For the first time, St. Isaac Jogues House of Discernment in Watervliet is filled to the rafters with men discerning and pursuing a vocation to the priesthood for the Albany Diocese.

After retiring as pastor of Immaculate Heart of Mary parish in Watervliet, Rev. L. Edward Deimeke stayed on in what was once the parish rectory. Now, he's sharing that living space with five men in their first year of the Diocese's formation program for vocations. The rectory is officially known as St. Isaac Jogues House of Discernment.

Another half-dozen men in their second year of formation, who are living on their own, come to the house for weekly meetings and other events as they prepare to enter the seminary and formally start their studies for the priesthood. Current residents and participants at St. Isaac Jogues House include men from Colombia, Puerto Rico and Poland.

Father Deimeke credited the work of Rev. Anthony Ligato, diocesan vicar for vocations, and other vocations team members for the packed house.

"It's the old thing about planting seeds: It takes a while for them to grow," Father Deimeke remarked.

St. Isaac Jogues House opened in 2003 in the rectory of the former St. Anne's parish in Waterford. A few years later, it moved to a larger rectory in Green Island. More recently, the growing number of men examining a vocation necessitated that yet a different space be used.

As St. Isaac Jogues House itself changed, its formation program also evolved. Now, the formation program is a two-semester process, taking place in the fall and spring.

Father Ligato, who is also pastor of St. Jude parish in Wynantskill, leads weekly sessions for the men on the "four pillars of formation" (human, spiritual, intellectual and pastoral formation). Other team members include Rev. Anthony Barratt, director of prayer and worship for the Diocese and pastor of Holy Trinity parish in Hudson/Germantown; and Rev. Brian Slezak, vocations team regional representative and pastor of Holy Trinity parish in Cohoes.

Men who live in the house participate in daily prayer together as they live in community. All the men discerning a vocation are allowed to continue working in their career fields; some move forward quickly toward a decision, while others are placed in parishes to participate in pastoral ministry, with a priest supervising them, as an aid to the process.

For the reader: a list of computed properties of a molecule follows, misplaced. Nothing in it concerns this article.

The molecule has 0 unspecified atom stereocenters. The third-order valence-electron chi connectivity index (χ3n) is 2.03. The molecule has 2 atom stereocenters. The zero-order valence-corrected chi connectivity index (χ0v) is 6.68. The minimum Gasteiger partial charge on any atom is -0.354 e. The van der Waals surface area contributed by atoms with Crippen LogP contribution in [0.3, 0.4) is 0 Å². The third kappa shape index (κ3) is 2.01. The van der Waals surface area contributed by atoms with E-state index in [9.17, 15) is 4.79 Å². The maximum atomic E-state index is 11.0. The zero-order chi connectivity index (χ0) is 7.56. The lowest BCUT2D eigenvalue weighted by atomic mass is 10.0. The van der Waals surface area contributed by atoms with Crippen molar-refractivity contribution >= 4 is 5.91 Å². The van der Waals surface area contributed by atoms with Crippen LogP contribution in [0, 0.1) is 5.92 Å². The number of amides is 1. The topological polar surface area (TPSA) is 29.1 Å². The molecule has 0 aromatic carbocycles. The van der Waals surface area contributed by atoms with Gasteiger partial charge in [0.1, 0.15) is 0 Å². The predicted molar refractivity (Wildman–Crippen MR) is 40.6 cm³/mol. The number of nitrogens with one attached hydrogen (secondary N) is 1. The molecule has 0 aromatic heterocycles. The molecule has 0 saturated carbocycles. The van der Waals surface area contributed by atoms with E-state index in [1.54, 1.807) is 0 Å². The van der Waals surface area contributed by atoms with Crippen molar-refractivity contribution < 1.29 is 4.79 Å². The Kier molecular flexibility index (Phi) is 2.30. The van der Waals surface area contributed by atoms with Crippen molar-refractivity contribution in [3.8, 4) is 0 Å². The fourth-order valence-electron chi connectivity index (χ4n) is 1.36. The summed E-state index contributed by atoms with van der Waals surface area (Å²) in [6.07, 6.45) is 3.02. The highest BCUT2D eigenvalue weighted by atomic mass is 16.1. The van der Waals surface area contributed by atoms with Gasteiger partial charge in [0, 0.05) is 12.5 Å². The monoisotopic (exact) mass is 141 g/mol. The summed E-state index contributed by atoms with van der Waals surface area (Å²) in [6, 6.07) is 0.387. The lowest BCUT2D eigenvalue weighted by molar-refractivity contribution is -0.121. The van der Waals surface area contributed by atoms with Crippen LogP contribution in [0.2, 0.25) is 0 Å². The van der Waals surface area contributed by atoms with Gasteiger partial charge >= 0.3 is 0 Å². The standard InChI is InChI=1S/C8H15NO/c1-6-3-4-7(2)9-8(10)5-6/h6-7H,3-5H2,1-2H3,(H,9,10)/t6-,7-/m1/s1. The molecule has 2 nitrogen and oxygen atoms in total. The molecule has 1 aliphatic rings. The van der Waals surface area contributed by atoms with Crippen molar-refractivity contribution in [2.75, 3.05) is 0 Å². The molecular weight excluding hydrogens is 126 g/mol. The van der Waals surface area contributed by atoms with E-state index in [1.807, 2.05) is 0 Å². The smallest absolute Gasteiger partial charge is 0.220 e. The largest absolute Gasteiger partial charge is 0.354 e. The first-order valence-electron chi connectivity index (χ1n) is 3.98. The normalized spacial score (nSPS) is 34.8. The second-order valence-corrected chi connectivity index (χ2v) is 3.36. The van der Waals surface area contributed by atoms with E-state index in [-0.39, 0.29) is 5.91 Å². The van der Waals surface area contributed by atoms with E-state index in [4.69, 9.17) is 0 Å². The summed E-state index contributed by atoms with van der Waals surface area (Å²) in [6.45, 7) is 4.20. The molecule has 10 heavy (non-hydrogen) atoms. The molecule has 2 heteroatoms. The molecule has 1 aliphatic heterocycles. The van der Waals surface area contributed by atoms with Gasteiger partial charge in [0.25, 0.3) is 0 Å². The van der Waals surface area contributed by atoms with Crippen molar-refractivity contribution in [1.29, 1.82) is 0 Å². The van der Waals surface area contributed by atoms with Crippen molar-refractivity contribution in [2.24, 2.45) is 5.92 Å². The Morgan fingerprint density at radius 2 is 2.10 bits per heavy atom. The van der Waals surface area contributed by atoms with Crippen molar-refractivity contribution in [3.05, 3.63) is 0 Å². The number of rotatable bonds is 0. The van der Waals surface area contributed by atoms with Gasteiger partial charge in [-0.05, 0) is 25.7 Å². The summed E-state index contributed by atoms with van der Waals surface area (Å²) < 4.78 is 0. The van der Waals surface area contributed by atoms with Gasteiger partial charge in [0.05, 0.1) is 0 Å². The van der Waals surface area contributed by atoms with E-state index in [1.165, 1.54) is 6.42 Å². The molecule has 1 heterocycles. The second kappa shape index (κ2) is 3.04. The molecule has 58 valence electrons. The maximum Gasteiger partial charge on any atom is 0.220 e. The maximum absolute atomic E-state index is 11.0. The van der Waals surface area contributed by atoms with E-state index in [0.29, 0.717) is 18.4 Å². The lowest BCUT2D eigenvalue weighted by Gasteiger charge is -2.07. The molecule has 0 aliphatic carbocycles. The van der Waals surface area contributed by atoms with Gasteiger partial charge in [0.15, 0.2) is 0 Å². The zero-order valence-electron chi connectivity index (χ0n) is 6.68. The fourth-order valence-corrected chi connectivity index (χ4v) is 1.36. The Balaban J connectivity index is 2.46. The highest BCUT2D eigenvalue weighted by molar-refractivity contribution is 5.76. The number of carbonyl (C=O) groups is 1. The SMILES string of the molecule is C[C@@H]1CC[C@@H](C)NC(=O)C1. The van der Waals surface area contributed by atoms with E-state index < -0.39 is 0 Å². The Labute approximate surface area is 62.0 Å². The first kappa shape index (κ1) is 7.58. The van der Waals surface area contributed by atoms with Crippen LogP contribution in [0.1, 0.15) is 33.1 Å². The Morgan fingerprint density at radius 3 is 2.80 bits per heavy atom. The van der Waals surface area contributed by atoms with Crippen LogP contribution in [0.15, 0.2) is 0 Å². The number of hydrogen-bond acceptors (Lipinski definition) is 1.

Jose Alexander Castano is one of the "aspirants," as they're known, now living at St. Isaac Jogues House. A native of Colombia, he'd been living with his family in Westchester County when he heard about the Albany Diocese's formation program and decided to explore it.

In other dioceses, Mr. Castano thinks, "it's kind of tough" for men looking at priesthood to make an abrupt change from a secular life to the seminary. St. Isaac Jogues House can ease the transition.

Mr. Castano has been living in the house since the end of August. He still works part-time down in Westchester on the weekends, which is also when he visits his family.

"You are preparing yourself to move on," he said of the house's formation process. "For me, this is like a small church. I can see people from different backgrounds, ages; you learn how to live with someone very different from you."

That's important, the aspirant said, because every parish is now a mix of cultures and nationalities. "The times of a 'national parish' [where parishioners were mostly of one background], those times are gone."

Besides, he added, priests need "good, healthy friendships." He sees St. Isaac Jogues House as helping future priests learn to be a "brotherhood."

With everyone on different schedules, Father Deimeke sees the discerners coming in and out of the house all day. He lauded the diversity of the current group.

Mr. Castano, who is 38, especially noted the age range of the men. He said it reminds him of the Gospel story in which laborers are hired to work in the fields in the morning, afternoon and later, but all paid the same amount.

"We're going to be together for the rest of our lives," he said of his fellow St. Isaac Jogues House participants. "This is a good start."

(Contact Father Ligato at and see